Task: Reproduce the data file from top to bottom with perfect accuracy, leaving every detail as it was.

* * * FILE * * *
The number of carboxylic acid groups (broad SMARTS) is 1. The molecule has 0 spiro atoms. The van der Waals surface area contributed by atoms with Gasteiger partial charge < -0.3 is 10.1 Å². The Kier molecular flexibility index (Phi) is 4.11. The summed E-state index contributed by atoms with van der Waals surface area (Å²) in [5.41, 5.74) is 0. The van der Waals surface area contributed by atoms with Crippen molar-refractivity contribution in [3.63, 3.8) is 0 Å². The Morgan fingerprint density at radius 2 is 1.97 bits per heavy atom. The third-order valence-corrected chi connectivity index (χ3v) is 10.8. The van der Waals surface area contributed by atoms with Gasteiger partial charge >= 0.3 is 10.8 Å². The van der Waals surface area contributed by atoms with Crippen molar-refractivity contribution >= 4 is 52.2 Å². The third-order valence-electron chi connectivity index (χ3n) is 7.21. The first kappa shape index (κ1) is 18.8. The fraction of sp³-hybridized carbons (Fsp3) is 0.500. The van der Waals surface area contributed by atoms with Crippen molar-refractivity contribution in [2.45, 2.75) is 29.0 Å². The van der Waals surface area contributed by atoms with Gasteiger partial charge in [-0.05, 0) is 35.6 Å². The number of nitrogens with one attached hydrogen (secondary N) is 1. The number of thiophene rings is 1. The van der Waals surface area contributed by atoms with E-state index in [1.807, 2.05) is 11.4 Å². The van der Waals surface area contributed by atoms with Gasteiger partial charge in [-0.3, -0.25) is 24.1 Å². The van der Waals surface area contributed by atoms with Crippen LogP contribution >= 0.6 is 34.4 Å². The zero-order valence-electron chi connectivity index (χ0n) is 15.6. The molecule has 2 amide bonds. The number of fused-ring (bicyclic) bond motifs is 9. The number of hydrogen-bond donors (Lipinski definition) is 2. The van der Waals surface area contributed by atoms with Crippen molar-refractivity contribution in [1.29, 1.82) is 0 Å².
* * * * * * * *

The number of carboxylic acid groups (broad SMARTS) is 1. The molecule has 0 spiro atoms. The van der Waals surface area contributed by atoms with Gasteiger partial charge < -0.3 is 10.1 Å². The Kier molecular flexibility index (Phi) is 4.11. The summed E-state index contributed by atoms with van der Waals surface area (Å²) in [5.41, 5.74) is 0. The van der Waals surface area contributed by atoms with Crippen molar-refractivity contribution in [3.63, 3.8) is 0 Å². The Morgan fingerprint density at radius 2 is 1.97 bits per heavy atom. The third-order valence-corrected chi connectivity index (χ3v) is 10.8. The van der Waals surface area contributed by atoms with Gasteiger partial charge >= 0.3 is 10.8 Å². The van der Waals surface area contributed by atoms with Crippen molar-refractivity contribution >= 4 is 52.2 Å². The third-order valence-electron chi connectivity index (χ3n) is 7.21. The first kappa shape index (κ1) is 18.8. The fraction of sp³-hybridized carbons (Fsp3) is 0.500. The van der Waals surface area contributed by atoms with Crippen molar-refractivity contribution in [2.45, 2.75) is 29.0 Å². The van der Waals surface area contributed by atoms with Gasteiger partial charge in [-0.05, 0) is 35.6 Å². The number of nitrogens with one attached hydrogen (secondary N) is 1. The number of thiophene rings is 1. The van der Waals surface area contributed by atoms with E-state index in [1.807, 2.05) is 11.4 Å². The van der Waals surface area contributed by atoms with Gasteiger partial charge in [-0.3, -0.25) is 24.1 Å². The van der Waals surface area contributed by atoms with Crippen LogP contribution >= 0.6 is 34.4 Å². The zero-order valence-electron chi connectivity index (χ0n) is 15.6. The molecule has 2 amide bonds. The number of fused-ring (bicyclic) bond motifs is 9. The number of hydrogen-bond donors (Lipinski definition) is 2. The van der Waals surface area contributed by atoms with Crippen molar-refractivity contribution in [1.29, 1.82) is 0 Å².